Georgi Gospodinov’s comedy “Time Refuge” wins the Booker Prize
Bulgarian writer Georgi Gospodinov won this year’s Booker International Prize for his novel Time shelter, a hard-hitting comedy set in modern-day Europe that explores political populism and how nostalgia can be used to create a coherent past.
Jury president Leïla Slimani praised the novel as a “profound work that deals with a very contemporary question: what happens to us when our memories disappear?”
“Georgi Goszpodinov wonderfully manages to deal with individual and collective destinies, and it is this complex balance between the intimate and the universal that convinced and touched us.”
Originally published in Bulgarian in 2020, the novel was written before Russia invaded Ukraine, but it is a timely warning of the dangers of reimagined history, especially how it can be used by politicians to promote their own ideas of national identity. The English translation was published by Weidenfeld & Nicolson in 2022.
This is the first time that the £50,000 prize, shared equally between the author and the book’s translator Angela Rodel, has been awarded to a Bulgarian novel. The announcement was made at a ceremony at London’s Sky Garden on Tuesday night.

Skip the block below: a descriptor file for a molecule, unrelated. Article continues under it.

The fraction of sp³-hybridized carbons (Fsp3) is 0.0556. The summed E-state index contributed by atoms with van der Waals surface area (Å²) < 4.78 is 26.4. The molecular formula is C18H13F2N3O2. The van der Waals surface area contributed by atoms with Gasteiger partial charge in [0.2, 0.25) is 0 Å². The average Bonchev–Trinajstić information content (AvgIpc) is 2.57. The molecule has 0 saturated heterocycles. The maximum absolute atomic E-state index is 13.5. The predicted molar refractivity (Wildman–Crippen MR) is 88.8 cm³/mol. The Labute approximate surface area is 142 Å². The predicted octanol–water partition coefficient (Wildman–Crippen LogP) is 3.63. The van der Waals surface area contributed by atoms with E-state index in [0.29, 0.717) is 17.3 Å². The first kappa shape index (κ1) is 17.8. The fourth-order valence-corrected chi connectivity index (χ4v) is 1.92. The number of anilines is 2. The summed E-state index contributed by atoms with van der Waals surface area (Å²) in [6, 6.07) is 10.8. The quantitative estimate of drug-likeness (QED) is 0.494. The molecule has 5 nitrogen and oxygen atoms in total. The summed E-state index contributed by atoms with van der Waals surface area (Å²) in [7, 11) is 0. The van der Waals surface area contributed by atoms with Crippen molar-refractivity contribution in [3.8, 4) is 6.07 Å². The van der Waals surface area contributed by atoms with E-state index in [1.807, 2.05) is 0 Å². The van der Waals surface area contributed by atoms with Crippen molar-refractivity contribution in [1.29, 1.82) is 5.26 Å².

Time Shelter It centers on a mysterious protagonist named Gaustine, who opens a “past clinic” that shelters Alzheimer’s patients by reproducing times when they felt content. Before long, however, healthy people seek refuge from the stress and confusion of contemporary life, and the “time refuge” evolves into an all-consuming project.
The novel also explores themes of dementia, memory and the importance of individual experience. “I come from the generation that was paid with a check for a bright future,” Goszpodinov told an audience at London’s Southbank Center last week. “In communist times, everyone promised us a bright future. Now, thirty years later, the populists are trying to sell me a paycheck from the past. Don’t believe anyone who tries to sell you the past or the future, the check is blank.”
Born in 1968, the author referred to as the “Proust from the East” continues a tradition of biting satire and melancholy humor that is closely linked to Central and Eastern Europe and includes authors such as Milan Kundera and Andrey. Kurkov. He is also a published poet and the author of two previous novels, both of which have been translated into English.
“I think personal stories still matter. Because populists are actually very good storytellers, and we should be better [them]Gospodinov said.
In addition to Slimani, this year’s Booker jury also included lecturer and translator Uilleam Blacker, novelist Tan Twan Eng, literary critic Parul Sehgal and Frederick Studemann, literary editor of the FT.
Past recipients include author Geetanjali Shree and translator Daisy Rockwell, who received the award last year Grave of sandand David Diop and Anna Moschovakis, who won in 2021 At night, all blood is black.